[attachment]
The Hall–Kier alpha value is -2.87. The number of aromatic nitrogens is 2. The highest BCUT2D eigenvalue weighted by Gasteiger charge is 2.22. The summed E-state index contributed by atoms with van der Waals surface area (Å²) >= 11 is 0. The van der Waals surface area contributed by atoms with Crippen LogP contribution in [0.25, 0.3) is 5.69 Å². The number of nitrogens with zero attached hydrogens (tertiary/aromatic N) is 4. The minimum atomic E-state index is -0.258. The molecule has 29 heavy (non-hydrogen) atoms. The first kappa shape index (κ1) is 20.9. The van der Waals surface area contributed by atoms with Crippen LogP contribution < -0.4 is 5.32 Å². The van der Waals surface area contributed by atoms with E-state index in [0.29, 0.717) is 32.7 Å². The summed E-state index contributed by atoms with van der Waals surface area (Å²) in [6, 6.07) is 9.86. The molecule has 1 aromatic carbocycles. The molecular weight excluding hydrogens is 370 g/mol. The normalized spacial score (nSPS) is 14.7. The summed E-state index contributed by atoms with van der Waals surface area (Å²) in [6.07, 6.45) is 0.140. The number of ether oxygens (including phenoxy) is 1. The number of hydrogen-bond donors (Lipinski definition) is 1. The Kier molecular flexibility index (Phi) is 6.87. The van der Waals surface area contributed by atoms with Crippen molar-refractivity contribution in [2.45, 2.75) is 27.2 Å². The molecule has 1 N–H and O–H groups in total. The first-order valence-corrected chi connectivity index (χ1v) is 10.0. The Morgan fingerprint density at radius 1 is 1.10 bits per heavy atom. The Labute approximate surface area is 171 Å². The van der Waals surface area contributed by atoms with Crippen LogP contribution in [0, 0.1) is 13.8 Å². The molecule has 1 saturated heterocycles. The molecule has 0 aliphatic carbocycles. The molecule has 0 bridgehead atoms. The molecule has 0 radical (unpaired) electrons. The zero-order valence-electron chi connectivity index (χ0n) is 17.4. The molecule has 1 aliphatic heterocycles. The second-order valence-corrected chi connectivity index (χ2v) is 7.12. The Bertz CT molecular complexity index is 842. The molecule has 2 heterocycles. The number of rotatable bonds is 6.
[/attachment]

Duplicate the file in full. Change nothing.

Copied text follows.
The Hall–Kier alpha value is -2.87. The number of aromatic nitrogens is 2. The highest BCUT2D eigenvalue weighted by Gasteiger charge is 2.22. The summed E-state index contributed by atoms with van der Waals surface area (Å²) >= 11 is 0. The van der Waals surface area contributed by atoms with Crippen LogP contribution in [0.25, 0.3) is 5.69 Å². The number of nitrogens with zero attached hydrogens (tertiary/aromatic N) is 4. The minimum atomic E-state index is -0.258. The molecule has 29 heavy (non-hydrogen) atoms. The first kappa shape index (κ1) is 20.9. The van der Waals surface area contributed by atoms with Crippen LogP contribution < -0.4 is 5.32 Å². The van der Waals surface area contributed by atoms with E-state index in [0.29, 0.717) is 32.7 Å². The summed E-state index contributed by atoms with van der Waals surface area (Å²) in [6, 6.07) is 9.86. The molecule has 1 aromatic carbocycles. The molecular weight excluding hydrogens is 370 g/mol. The normalized spacial score (nSPS) is 14.7. The summed E-state index contributed by atoms with van der Waals surface area (Å²) in [6.07, 6.45) is 0.140. The number of ether oxygens (including phenoxy) is 1. The number of hydrogen-bond donors (Lipinski definition) is 1. The Kier molecular flexibility index (Phi) is 6.87. The van der Waals surface area contributed by atoms with Crippen molar-refractivity contribution in [2.45, 2.75) is 27.2 Å². The molecule has 1 N–H and O–H groups in total. The first-order valence-corrected chi connectivity index (χ1v) is 10.0. The Morgan fingerprint density at radius 1 is 1.10 bits per heavy atom. The Labute approximate surface area is 171 Å². The van der Waals surface area contributed by atoms with Crippen LogP contribution in [0, 0.1) is 13.8 Å². The molecule has 1 saturated heterocycles. The molecule has 0 aliphatic carbocycles. The molecule has 0 bridgehead atoms. The molecule has 0 radical (unpaired) electrons. The zero-order valence-electron chi connectivity index (χ0n) is 17.4. The molecule has 1 aliphatic heterocycles. The second-order valence-corrected chi connectivity index (χ2v) is 7.12. The Bertz CT molecular complexity index is 842. The molecule has 2 heterocycles. The number of rotatable bonds is 6.